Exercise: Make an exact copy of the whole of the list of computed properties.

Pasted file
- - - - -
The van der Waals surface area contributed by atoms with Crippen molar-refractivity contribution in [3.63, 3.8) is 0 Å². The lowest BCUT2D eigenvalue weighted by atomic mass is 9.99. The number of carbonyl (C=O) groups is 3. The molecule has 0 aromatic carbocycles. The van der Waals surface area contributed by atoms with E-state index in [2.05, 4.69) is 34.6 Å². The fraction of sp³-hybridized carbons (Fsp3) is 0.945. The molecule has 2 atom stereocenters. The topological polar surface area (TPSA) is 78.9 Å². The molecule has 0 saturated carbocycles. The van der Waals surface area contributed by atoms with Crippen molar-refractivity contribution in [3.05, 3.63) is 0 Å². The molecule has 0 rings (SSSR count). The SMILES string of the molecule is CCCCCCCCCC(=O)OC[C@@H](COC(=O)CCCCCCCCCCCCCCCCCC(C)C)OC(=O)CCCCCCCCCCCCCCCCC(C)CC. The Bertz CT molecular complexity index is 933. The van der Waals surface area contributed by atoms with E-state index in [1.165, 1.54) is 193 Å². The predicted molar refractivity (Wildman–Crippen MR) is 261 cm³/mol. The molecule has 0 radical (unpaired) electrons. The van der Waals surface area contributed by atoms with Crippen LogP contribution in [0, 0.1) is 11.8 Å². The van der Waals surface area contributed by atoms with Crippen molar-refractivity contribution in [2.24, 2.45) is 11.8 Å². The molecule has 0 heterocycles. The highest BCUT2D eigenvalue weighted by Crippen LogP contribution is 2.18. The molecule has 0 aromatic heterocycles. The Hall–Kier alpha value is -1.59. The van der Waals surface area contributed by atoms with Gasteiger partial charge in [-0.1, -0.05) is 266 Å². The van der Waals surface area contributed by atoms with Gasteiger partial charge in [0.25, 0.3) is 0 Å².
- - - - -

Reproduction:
The van der Waals surface area contributed by atoms with Crippen molar-refractivity contribution in [3.63, 3.8) is 0 Å². The lowest BCUT2D eigenvalue weighted by atomic mass is 9.99. The number of carbonyl (C=O) groups is 3. The molecule has 0 aromatic carbocycles. The van der Waals surface area contributed by atoms with E-state index in [2.05, 4.69) is 34.6 Å². The fraction of sp³-hybridized carbons (Fsp3) is 0.945. The molecule has 2 atom stereocenters. The topological polar surface area (TPSA) is 78.9 Å². The molecule has 0 saturated carbocycles. The van der Waals surface area contributed by atoms with Crippen molar-refractivity contribution in [3.05, 3.63) is 0 Å². The molecule has 0 rings (SSSR count). The SMILES string of the molecule is CCCCCCCCCC(=O)OC[C@@H](COC(=O)CCCCCCCCCCCCCCCCCC(C)C)OC(=O)CCCCCCCCCCCCCCCCC(C)CC. The Bertz CT molecular complexity index is 933. The van der Waals surface area contributed by atoms with E-state index in [1.165, 1.54) is 193 Å². The predicted molar refractivity (Wildman–Crippen MR) is 261 cm³/mol. The molecule has 0 radical (unpaired) electrons. The van der Waals surface area contributed by atoms with Crippen LogP contribution in [0, 0.1) is 11.8 Å². The van der Waals surface area contributed by atoms with Crippen molar-refractivity contribution in [2.24, 2.45) is 11.8 Å². The molecule has 0 heterocycles. The highest BCUT2D eigenvalue weighted by Crippen LogP contribution is 2.18. The molecule has 0 aromatic heterocycles. The Hall–Kier alpha value is -1.59. The van der Waals surface area contributed by atoms with Gasteiger partial charge in [-0.1, -0.05) is 266 Å². The van der Waals surface area contributed by atoms with Gasteiger partial charge in [0.25, 0.3) is 0 Å².